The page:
Yes

   No

e-v. Are raised letters and Braille characters used to identify each floor button and each control? [ADA Standards § 4.10.12]

   Yes

   No

e-vi. Are signs mounted on both sides of the elevator hoist way door opening (for each elevator and at each floor) that designate the floor with 2-inch minimum-height raised letters and Braille characters centered at 60 inches above the floor? [ADA Standards § 4.10.5]

   Yes

   No

e-vii. Is the elevator equipped with audible tones or bells or verbal annunciators that announce each floor as it is passed? [ADA Standards § 4.10.13]

   Yes

   No

E1-f. If a wheelchair lift is provided, does it meet the following?
   Yes

   No

f-i. Is the lift operational at the time of the survey? [ADA Standards § 4.11.3]

   Yes

   No

f-ii. Is the change in level from the floor to the lift surface ramped or beveled? [ADA Standards §§ 4.11.2, 4.5.2]

   Yes

   No

f-iii. Is there at least a 30-inch by 48-inch clear floor space on the wheelchair lift? [ADA Standards §§ 4.11.2, 4.2.4]

   Yes

   No

f-iv. Does the lift allow a person using a mobility device unassisted entry, operation (is key available, if required), and exit?

   Yes

   No

f-v. Are the controls and operating mechanisms mounted no more than 54 inches above the floor for a side reach or 48 inches for a forward reach? [ADA Standards §§ 4.11.2, 4.27.3]

   Yes

   No

f-vi. Are the controls and operating mechanisms usable with one hand without tight grasping, pinching, or twisting? [ADA Standards §§ 4.11.2, 4.27.4]

   Yes

   No

E1-g. At each location on the way to each shelter activity area where the accessible route passes through a door, does at least one door meet the following requirements?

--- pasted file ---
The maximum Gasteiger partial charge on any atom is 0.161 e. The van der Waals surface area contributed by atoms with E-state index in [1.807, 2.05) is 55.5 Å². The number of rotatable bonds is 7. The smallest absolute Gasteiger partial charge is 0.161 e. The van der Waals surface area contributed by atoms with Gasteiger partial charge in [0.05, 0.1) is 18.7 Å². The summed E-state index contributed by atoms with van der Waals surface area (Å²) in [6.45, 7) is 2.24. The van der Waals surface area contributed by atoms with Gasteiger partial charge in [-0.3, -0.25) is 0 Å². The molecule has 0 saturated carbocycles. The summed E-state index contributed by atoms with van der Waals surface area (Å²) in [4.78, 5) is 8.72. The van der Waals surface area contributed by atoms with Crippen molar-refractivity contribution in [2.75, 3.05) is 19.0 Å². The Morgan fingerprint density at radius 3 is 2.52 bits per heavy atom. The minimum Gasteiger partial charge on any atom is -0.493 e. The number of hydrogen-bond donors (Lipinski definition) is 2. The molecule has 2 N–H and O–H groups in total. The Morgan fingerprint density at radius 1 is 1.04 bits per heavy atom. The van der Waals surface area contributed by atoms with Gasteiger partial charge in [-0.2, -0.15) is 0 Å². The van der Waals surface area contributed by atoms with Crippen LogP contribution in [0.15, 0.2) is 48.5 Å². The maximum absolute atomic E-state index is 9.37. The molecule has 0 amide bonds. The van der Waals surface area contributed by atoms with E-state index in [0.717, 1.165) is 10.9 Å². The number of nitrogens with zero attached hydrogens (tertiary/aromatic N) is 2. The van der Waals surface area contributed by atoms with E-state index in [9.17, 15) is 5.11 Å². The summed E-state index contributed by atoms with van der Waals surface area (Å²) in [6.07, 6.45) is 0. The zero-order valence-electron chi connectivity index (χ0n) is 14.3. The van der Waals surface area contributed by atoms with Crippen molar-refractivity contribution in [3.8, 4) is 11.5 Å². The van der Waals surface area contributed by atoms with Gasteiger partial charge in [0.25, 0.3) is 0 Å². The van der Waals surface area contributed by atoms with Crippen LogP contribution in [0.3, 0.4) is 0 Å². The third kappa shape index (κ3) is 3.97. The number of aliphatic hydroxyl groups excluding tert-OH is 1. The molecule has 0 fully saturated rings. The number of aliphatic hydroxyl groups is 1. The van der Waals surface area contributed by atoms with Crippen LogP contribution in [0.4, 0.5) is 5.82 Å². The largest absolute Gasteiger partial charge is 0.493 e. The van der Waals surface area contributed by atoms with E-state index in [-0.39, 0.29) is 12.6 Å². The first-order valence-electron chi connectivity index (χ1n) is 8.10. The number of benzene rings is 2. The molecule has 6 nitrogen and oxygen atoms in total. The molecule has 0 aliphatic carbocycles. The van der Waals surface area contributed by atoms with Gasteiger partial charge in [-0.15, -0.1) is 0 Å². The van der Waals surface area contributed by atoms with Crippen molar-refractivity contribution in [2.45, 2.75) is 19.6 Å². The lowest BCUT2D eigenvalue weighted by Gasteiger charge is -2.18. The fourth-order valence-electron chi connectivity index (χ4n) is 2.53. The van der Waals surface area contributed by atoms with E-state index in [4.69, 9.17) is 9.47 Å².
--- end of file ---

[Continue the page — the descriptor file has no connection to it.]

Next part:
Yes

   No

g-i. Is the clear width for the door opening at least 32 inches measured when the door is open 90 degrees? [ADA Standards §§ 4.1.3(7), 4.13.5]

   Yes

   No

g-ii. Is the door hardware (e.g., lever, pull, push, panic bar) usable with one hand, without tight grasping, pinching, or twisting of the wrist, to allow people who may not be able to easily use one or both hands to fully operate the hardware? [ADA Standards § 4.13.9]

   Yes

   No

g-iii. Is there clear maneuvering floor space in front of each accessible door (see ADA Standards § Fig. 25) and, on the pull side, is there at least 18 inches clear floor space beyond the latch side of the door (see space configurations in Figure 25)? [ADA Standards § 4.13.6]

   Yes

   No

forward approach to a hinged door and a side approach to hinged door in alcove
A clear floor space on the latch side of the door (pull side) allows a person using a wheelchair or scooter to pull the door open and then enter. The size of the clear floor spacevaries depending on the direction of approach (shown by the arrows) and the door swing.

g-iv. Is no more than 5 pounds force needed to push or pull open the door? [ADA Standards § 4.13.11 (2)(b)]

   Yes

   No

Note: Fire doors are still considered to be accessible if they have the minimum opening force allowable by the appropriate administrative authority.

g-v. If the answers to questions g-ii thru g-iv are No, can the door be propped open?

   Yes

   No

If an activity area is not on an accessible route and cannot be made accessible, find another area that is on an accessible route where that activity may be provided.

2. Typical Issues for People Who are Blind or Have Low Vision

Individuals who are blind or have low vision may walk along any route or through any shelter activity area, not just the accessible routes. That means any area where people using the shelter can walk, including hallways, corridors, eating areas, and sleeping areas, must be free of objects that cannot be detected by a person who is blind or has low vision. Objects that are wall mounted, that project into a pedestrian route from the side, or that are overhead must be located so that individuals who are blind or have low vision will either detect the objects before they run into them or safely pass under them. These routes must be free of overhanging objects that are less than 80 inches above the floor and side objects that protrude into the route more than 4 inches when the bottom of the object is more than 27 inches above the floor. Items to watch for include wall-mounted fire extinguishers and wall-mounted display cases when the bottom is more than 27 inches above the floor, wall sconces and light fixtures that protrude more than 4 inches off the wall, and open staircases, exit signs, overhead signs, banners, and arched doorways that are lower than 80 inches above the floor.